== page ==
The Right Kind Of Guys, Part I: The 2011 Draft Class

One of the terms getting a lot of circulation of late is "the right kind of guys." This developed over the course of draft weekend--as was documented by O.C.C. First, when ESPN’s Trey Wingo asked Jason Garrett about the Cowboys’ draft philosophy, Garrett responded, "The most important thing is we talk about what it means to be a Dallas Cowboy, the kind of guys we want on our football team....they’re the Right Kind Of Guys, we think they’re good football players." Then again, in his post-draft presser, in response to a question about fifth-round corner Josh Thomas being the Right Kind of Guy, Garrett said:

whenever we acquire a player, through the draft, through free agency, in any way, we want to have The Right Kind Of Guys….Part of [the aptitude to play] is being "The Right Kind Of Guy". You want guys who love to play football and show you that they love it each and every day. Passion, enthusiasm, emotion, all of those things come into it.

Garrett went on to acknowledge several of the qualities that makes a player an RKG. One of them is leadership. Indeed, four of the eight players Dallas drafted were captains of their college teams. Others are dedication and relentlessness. All have reputations as tireless workers; several are known as guys who "play though the whistle," most notably offensive line draftees Tyron Smith, David Arkin and Bill Nagy.

In the next couple of posts, I want to explore further this notion of the "RKG": in this article, I’ll look at the incoming draft class; in the next, I’ll speculate about which guys on the team are RKGs--and which aren’t.

More on RKGs after the jump...

One of the reasons this draft’s RKG premium has me excited is that it reminds me of a Cowboys draft class with a similar makeup: the 2005 haul also had four team captains: DeMarcus Ware, Marcus Spears, Kevin Burnett and Chris Canty. And, if I’m not mistaken, they turned out to be a pretty good group.

As a way of determining how good, I’d like to introduce you to Tony Villiotti, who runs DraftMetrics, a draft analysis website. Focusing on the "seven-round era" (1994-present), Villiotti has looked at and broken down myriad different aspects of the draft to determine drafting patterns, distinguish between different tiers of value (he calls them "Value Groups"), and to assess which drafts have been the most and least successful.

It’s to this last category that I’d like to turn today. Villiotti has established a simple yet elegant rubric for determining the success of a draft. To do so, he looks at several important categories: the number of years of a given player’s career; the number of years that player was a starter; the number of draftees who had careers of five years or longer; the number who started for five or more years; the total number of career starts, and finally, the number of Pro Bowl and All-Pro designations each player has received.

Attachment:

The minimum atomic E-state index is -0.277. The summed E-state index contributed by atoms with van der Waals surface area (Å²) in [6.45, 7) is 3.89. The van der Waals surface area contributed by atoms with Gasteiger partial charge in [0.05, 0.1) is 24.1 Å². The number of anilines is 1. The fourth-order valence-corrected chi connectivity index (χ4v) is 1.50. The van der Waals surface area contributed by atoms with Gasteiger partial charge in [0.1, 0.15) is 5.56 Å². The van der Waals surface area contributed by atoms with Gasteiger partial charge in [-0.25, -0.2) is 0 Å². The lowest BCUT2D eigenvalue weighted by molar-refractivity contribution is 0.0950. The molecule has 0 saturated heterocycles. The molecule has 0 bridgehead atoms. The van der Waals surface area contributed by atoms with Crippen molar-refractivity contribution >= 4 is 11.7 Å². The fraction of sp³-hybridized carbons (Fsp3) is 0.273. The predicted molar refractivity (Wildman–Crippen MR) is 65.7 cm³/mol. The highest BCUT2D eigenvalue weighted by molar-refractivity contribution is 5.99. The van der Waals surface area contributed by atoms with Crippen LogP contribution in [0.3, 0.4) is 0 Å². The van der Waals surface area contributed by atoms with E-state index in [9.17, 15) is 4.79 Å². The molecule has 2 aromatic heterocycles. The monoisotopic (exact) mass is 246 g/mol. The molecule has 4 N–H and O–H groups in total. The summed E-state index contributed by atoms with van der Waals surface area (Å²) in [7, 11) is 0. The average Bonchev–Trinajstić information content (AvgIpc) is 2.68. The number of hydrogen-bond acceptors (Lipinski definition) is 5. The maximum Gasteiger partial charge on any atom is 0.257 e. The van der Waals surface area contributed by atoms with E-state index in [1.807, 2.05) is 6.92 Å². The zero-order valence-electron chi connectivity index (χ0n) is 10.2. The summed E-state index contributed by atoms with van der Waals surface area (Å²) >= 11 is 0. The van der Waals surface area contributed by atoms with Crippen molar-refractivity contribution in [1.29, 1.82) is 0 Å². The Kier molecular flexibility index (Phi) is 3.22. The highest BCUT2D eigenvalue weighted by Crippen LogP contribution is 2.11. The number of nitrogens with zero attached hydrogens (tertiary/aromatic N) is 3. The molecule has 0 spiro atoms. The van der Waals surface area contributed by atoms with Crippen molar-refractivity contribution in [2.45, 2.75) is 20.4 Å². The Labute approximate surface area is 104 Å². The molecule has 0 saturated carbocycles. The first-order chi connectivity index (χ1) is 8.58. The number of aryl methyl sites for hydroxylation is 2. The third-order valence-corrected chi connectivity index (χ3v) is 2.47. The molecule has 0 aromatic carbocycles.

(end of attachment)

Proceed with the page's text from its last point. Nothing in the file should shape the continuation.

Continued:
Why do I bring this up now? Because I think it’s a terrific way of assessing how the 2005 draft class measures up historically. Villiotti himself waits seven years before assessing a draft class, so he won’t come out with an analysis of the 2005 group until after next season. However, a look at the numbers shows that they already stack up among the very best draft classes of all time and have a chance to end up in the top two or three.

Let’s take a look: Here are Villiotti’s eight best draft classes compared to the average:

Number of Picks Career Years Starter Years 5 Year Careers 5 Year Starters Career Starts Pro Bowlers All Pros
Average 7.4 36.6 16.4 3.7 1.6 257.6 0.7 0.4
Packers: 1995 10 64 35 7 3 524 4 3
Patriots: 1995 7 57 41 5 4 650 2 2
Chiefs: 1996 10 67 41 6 5 650 1 0
Bucs: 1997 10 78 45 8 4 734 3 1
Jets: 2000 8 57 42 5 5 633 1 1
Cards: 2001 10 58 36 6 4 556 3 1
Eagles: 2002 8 48 32 5 5 492 3 2
Chargers 2004 11 59 31 7 4 469 4 2


As we can see, these draft classes all greatly exceed the average. Look at Tampa Bay’s 1997 draft bonanza (a class which netted Warrick Dunn, Ronde Barber and future Cowboys OLB Al Singleton): 734 career starts! That’s phenomenal.

How does the Cowboys 2005 haul stand up? Lets take a look:

Player Career Years Starter Years 5 Year Careers 5 Year Starters Career Starts Pro Bowlers All Pros
DeMarcus Ware 6 6 yes yes 95 5 3
Marcus Spears 6 6 yes yes 78    
Kevin Burnett 6 1 yes   27    
Marion Barber 6 3 yes   41 1  
Chris Canty 6 4 yes   70    
Justin Beriault 0 0 no   0    
Rob Petitti 4 1 no   17    
Jay Ratliff 6 4 yes   63 3 1
TOTALS 40 24 6 2 391 9(3) 4 (2)


Already, the 2005 class is above the NFL average in every category, and are a season of good health away from bumping a team from Villiotti’s list. When all is said and done, the Cowboys 2005 draft is likely to go down as one of the very best from the "seven-round era."

The 2011 class is filled with players boasting similar "RKG" profiles. I wouldn’t dare assert that, merely because there are a slew of college team captains in the bunch that they will achieve the kind of success enjoyed by the 2005 group. But I am willing to bet that they will share a similar approach, level of focus and determination, as well as the leadership qualities they’ve already demonstrated at the NCAA level. And that will allow them to maximize whatever talent they bring with them to the pro game.

A bunch of guys challenging each other to maximize their talent? Those are the Cowboys ol’ rabble can root for.

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